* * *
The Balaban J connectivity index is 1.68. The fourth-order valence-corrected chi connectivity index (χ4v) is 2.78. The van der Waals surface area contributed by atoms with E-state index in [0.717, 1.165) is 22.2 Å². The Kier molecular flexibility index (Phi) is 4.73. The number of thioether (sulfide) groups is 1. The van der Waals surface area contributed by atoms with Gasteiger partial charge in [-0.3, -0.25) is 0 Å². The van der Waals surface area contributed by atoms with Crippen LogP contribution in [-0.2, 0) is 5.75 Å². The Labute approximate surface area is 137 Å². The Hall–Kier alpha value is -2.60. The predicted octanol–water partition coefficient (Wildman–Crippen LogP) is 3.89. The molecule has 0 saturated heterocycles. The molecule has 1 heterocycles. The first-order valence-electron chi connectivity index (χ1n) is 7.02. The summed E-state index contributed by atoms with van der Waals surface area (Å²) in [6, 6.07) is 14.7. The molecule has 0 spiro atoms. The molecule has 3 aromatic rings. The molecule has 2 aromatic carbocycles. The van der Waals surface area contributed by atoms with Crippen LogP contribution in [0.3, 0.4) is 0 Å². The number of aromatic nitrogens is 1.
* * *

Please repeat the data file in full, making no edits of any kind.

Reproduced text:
The Balaban J connectivity index is 1.68. The fourth-order valence-corrected chi connectivity index (χ4v) is 2.78. The van der Waals surface area contributed by atoms with E-state index in [0.717, 1.165) is 22.2 Å². The Kier molecular flexibility index (Phi) is 4.73. The number of thioether (sulfide) groups is 1. The van der Waals surface area contributed by atoms with Gasteiger partial charge in [-0.3, -0.25) is 0 Å². The van der Waals surface area contributed by atoms with Crippen LogP contribution in [-0.2, 0) is 5.75 Å². The Labute approximate surface area is 137 Å². The Hall–Kier alpha value is -2.60. The predicted octanol–water partition coefficient (Wildman–Crippen LogP) is 3.89. The molecule has 0 saturated heterocycles. The molecule has 1 heterocycles. The first-order valence-electron chi connectivity index (χ1n) is 7.02. The summed E-state index contributed by atoms with van der Waals surface area (Å²) in [6, 6.07) is 14.7. The molecule has 0 spiro atoms. The molecule has 3 aromatic rings. The molecule has 2 aromatic carbocycles. The van der Waals surface area contributed by atoms with Crippen LogP contribution in [0.3, 0.4) is 0 Å². The number of aromatic nitrogens is 1.